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THE FCA INTERVIEW: A NEW WEALTH MANAGEMENT POLICY

Chris Hamblin, Compliance Matters, Editor, 9 September 2013

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Recently CM interviewed Clive Adamson, the genial head of the British FCA’s supervision department and the creator of its new department for monitoring wealth management firms. He told us how well firms were responding to the retail distribution review (RDR), explained his reasons for forming the new department, and ranged over a wealth of compliance topics from technology and record-keeping to the eternal conflict (which he largely dismissed as non-existent) between the relationship manager’s compliance role and his naked need to make a profit. His fascinating take on the revelations of the Parliamentary Banking Standards Commission – he implied that the old Financial Services Authority mishandled the 2008 banking crisis because it lacked the right legislation to discipline CEOs – are to be found at the end.

Recently CM interviewed Clive Adamson, the genial head of the British FCA’s supervision department and the creator of its new department for monitoring wealth management firms. He told us how well firms were responding to the retail distribution review (RDR), explained his reasons for forming the new department, and ranged over a wealth of compliance topics from technology and record-keeping to the eternal conflict (which he largely dismissed as non-existent) between the relationship manager’s compliance role and his naked need to make a profit. His fascinating take on the revelations of the Parliamentary Banking Standards Commission – he implied that the old Financial Services Authority mishandled the 2008 banking crisis because it lacked the right legislation to discipline CEOs – are to be found at the end.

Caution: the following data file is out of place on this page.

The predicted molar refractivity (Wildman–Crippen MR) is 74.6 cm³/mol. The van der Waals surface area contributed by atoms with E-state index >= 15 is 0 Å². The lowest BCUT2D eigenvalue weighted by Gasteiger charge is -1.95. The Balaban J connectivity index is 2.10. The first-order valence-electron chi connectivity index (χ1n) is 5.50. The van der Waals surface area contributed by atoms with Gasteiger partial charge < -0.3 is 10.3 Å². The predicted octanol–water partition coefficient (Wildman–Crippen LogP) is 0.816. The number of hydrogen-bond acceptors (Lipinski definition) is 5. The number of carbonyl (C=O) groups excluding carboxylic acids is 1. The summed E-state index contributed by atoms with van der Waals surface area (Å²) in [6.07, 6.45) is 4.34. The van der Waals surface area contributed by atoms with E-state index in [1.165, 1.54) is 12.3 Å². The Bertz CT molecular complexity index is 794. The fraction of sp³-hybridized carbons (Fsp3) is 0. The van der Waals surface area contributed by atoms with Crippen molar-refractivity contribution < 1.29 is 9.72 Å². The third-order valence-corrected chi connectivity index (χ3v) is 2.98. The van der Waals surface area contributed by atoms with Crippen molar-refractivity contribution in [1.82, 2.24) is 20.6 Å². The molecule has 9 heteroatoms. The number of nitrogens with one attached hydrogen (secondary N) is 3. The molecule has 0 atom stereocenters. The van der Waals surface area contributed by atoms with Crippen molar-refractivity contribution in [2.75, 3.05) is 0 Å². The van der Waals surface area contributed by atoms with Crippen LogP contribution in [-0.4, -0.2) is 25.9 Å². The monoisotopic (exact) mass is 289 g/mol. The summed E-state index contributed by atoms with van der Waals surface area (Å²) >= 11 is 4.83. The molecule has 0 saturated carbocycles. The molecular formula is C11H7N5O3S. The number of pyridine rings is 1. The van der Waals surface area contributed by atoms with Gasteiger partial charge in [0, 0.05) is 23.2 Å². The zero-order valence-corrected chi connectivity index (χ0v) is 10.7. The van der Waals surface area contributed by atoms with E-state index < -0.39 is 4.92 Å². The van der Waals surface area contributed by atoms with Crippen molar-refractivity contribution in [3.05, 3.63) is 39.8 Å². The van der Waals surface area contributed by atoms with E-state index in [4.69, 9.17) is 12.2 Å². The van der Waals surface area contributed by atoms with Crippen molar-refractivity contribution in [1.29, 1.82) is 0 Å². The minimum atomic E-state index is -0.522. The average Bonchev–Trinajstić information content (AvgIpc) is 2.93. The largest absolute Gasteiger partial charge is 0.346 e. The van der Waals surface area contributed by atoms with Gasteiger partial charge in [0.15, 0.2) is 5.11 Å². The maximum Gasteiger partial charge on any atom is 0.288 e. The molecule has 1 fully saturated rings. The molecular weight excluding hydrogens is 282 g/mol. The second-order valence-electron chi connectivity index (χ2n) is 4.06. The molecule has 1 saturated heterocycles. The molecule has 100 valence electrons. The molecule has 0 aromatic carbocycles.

CM: What led to the setting-up of a separate department to supervise wealth management? 

CA: The wealth manager’s always been within our remit. What we haven’t done historically is essentially separate them out from other broad IFA companies at one end or the banks at the other end. The idea is to have a new department to cover the broad wealth management private banking industry, partly because...there was a desire to be recognised in essence as a sector in their own right and partly, from our point of view, so we can better focus on that sector. I think the key point from our point of view was that we recognised that wealth management private banking is a large sector. It’s important in its own right. It does contribute quite significantly to the UK economy. We want to properly reflect that in how we supervise. 

CM: Was that your idea from start to finish? 

CA: Essentially, yes. I think a key point to make is that it’s quite a disparate sector [and they] find it quite difficult to define themselves. So we’ve been quite careful to say that it’s a broad sector [and] we don’t define it precisely. 

CM: What would you say is the biggest issue in front of wealth management in the UK at the moment and why?